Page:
The researchers therefore thought they might be able to tell whether risky genes were located on the X chromosome by looking at the transmission rate of ovarian cancer from paternal grandmother to granddaughter.

The researchers had data on about 3,500 grandmother-granddaughter pairs, and they analysed the DNA from both grandmother and granddaughter to see what the gene mutations might be.

What were the basic results?

The cancer rate among granddaughters who had only one grandmother with ovarian cancer was 28% if it was the paternal grandmother and 14% if it was the maternal grandmother. This means the cancer risk doubled when it came from the paternal grandmother, which was broadly consistent with the X-linked theory.

The researchers also observed that:

  • ovarian cancers in granddaughters tended to develop at an earlier age when it was the paternal grandmother who had been affected
  • the intermediate son/father tended to have a higher risk of prostate cancer if his mother had ovarian cancer

When looking at DNA from BRCA-negative families on the registry, they found a possible mutation on the MAGEC3 gene, which was also associated with earlier-onset cancer.

How did the researchers interpret the results?

The researchers said: "In addition to the well-known contribution of BRCA, we demonstrate that a genetic locus on the X chromosome contributes to ovarian cancer risk."

They added that this X-linked pattern of inheritance has implications for understanding hereditary risk, as women with an affected paternal grandmother are at increased risk of ovarian cancer.


This is valuable research that explores the possibility of there being an additional ovarian cancer risk gene positioned on the X chromosome. This could possibly explain the inheritance of any cases of cancer seen in a woman (and any sisters) and just her paternal grandmother.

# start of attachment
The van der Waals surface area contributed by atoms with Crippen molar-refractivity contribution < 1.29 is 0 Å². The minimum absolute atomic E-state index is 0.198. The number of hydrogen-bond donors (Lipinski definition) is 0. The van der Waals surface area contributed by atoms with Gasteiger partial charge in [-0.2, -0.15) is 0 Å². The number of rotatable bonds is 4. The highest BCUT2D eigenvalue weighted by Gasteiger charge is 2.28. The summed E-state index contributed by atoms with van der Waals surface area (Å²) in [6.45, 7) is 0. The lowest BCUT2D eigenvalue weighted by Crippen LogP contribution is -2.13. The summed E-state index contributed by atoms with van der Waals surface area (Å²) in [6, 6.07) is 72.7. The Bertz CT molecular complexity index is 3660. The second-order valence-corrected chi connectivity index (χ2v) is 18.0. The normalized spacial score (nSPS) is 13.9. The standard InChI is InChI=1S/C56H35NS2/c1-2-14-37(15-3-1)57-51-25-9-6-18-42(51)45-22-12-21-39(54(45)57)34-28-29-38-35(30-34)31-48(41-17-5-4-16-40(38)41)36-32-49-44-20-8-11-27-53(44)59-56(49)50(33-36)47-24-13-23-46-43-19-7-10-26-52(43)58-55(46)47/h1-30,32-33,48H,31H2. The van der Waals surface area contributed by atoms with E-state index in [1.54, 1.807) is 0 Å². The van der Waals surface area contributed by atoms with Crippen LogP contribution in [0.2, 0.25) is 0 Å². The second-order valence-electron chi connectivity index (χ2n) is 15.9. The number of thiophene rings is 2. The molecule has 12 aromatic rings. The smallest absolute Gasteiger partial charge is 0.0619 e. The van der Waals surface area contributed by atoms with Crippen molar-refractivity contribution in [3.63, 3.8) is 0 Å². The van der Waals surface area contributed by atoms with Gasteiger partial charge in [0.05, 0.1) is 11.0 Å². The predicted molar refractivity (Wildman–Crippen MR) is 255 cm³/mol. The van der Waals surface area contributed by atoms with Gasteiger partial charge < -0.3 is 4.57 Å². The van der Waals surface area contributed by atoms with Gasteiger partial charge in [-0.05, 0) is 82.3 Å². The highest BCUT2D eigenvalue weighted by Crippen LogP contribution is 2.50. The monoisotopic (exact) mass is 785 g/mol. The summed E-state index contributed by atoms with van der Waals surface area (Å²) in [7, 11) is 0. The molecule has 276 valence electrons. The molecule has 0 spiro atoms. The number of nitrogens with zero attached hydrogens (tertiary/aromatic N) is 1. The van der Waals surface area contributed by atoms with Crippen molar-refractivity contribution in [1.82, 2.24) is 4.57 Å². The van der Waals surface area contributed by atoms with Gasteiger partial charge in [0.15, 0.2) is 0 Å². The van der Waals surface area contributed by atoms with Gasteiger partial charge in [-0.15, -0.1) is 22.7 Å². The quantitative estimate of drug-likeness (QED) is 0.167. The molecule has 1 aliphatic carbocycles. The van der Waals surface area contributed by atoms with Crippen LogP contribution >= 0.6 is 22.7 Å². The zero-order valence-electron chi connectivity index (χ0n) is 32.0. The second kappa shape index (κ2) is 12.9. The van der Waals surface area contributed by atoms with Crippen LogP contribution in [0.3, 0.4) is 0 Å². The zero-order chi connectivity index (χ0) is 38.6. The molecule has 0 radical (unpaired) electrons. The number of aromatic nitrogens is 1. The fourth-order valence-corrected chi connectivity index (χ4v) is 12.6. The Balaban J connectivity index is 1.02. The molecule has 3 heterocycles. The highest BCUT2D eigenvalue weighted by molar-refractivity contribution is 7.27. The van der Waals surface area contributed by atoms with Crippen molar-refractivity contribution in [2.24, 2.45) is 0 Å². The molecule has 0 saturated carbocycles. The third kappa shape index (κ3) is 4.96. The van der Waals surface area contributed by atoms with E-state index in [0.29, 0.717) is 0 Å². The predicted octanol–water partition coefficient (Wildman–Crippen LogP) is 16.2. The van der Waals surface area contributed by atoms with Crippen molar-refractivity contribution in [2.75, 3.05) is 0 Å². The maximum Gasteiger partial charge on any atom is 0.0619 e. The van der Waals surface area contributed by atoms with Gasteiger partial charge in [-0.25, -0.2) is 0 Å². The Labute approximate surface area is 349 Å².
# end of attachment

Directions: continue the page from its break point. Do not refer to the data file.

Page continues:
The study benefited from using the largest database of families with ovarian cancer and, in MAGEC3, was able to identify a possible candidate gene.

As the researchers said, these findings could have important implications for understanding ovarian cancer risk – but they need to be confirmed by further research first. We need to know that there is a definite X-linked pattern of inheritance and that MAGEC3 is carrying the mutation.

There are still many questions that can't be answered at the moment, such as:

  • the level of cancer risk attributable to this gene – in comparison with BRCA1 or 2, for example
  • whether these cancers are more aggressive or develop earlier, or both
  • whether the gene could increase the risk of other cancers, such as prostate or breast cancer

This database also mostly included only people of white ethnicity, and hereditary risk could differ in other ethnic groups.

On an individual basis for any woman who has a family history of ovarian cancer, it's difficult to guess which cancer genes could be involved. For example, if a woman's paternal grandmother had ovarian cancer, it doesn't definitely mean this was an X-linked cancer gene. Breast and ovarian cancer risk genes can be passed on in chromosomes from either the mother or father, so it could be a gene on another chromosome that's responsible, or the cancer may not be hereditary at all.

It's not a new finding that fathers can pass cancer genes on to their daughters, but the possibility that the researchers have found another ovarian cancer risk gene positioned on the X chromosome is novel and significant.

Article Metadata Date Published: Mon, 19 Feb 2018
Author: Zana Technologies GmbH
NHS Choices